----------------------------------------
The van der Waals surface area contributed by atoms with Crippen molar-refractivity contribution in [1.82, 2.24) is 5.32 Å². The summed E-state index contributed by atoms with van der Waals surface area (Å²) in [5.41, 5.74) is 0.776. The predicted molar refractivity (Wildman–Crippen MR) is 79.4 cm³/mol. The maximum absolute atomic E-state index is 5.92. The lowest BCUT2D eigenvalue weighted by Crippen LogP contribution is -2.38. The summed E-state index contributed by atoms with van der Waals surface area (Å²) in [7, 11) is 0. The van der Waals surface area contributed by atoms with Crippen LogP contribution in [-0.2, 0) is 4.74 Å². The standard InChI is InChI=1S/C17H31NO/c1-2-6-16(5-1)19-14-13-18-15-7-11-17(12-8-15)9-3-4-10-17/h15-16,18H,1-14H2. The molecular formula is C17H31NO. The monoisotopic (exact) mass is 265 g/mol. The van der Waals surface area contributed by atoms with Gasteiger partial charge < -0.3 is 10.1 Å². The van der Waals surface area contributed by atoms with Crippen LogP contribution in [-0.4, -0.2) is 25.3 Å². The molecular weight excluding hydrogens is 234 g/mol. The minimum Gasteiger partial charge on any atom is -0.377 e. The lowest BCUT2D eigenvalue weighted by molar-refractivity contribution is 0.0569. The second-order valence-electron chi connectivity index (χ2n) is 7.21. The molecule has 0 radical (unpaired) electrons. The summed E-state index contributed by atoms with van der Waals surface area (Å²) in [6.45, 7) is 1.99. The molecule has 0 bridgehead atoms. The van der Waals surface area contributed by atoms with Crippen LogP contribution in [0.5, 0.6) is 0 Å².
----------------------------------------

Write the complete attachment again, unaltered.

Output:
The van der Waals surface area contributed by atoms with Crippen molar-refractivity contribution in [1.82, 2.24) is 5.32 Å². The summed E-state index contributed by atoms with van der Waals surface area (Å²) in [5.41, 5.74) is 0.776. The predicted molar refractivity (Wildman–Crippen MR) is 79.4 cm³/mol. The maximum absolute atomic E-state index is 5.92. The lowest BCUT2D eigenvalue weighted by Crippen LogP contribution is -2.38. The summed E-state index contributed by atoms with van der Waals surface area (Å²) in [7, 11) is 0. The van der Waals surface area contributed by atoms with Crippen LogP contribution in [-0.2, 0) is 4.74 Å². The standard InChI is InChI=1S/C17H31NO/c1-2-6-16(5-1)19-14-13-18-15-7-11-17(12-8-15)9-3-4-10-17/h15-16,18H,1-14H2. The molecular formula is C17H31NO. The monoisotopic (exact) mass is 265 g/mol. The van der Waals surface area contributed by atoms with Gasteiger partial charge < -0.3 is 10.1 Å². The van der Waals surface area contributed by atoms with Crippen LogP contribution in [-0.4, -0.2) is 25.3 Å². The molecular weight excluding hydrogens is 234 g/mol. The minimum Gasteiger partial charge on any atom is -0.377 e. The lowest BCUT2D eigenvalue weighted by molar-refractivity contribution is 0.0569. The second-order valence-electron chi connectivity index (χ2n) is 7.21. The molecule has 0 radical (unpaired) electrons. The summed E-state index contributed by atoms with van der Waals surface area (Å²) in [6.45, 7) is 1.99. The molecule has 0 bridgehead atoms. The van der Waals surface area contributed by atoms with Crippen LogP contribution in [0.5, 0.6) is 0 Å².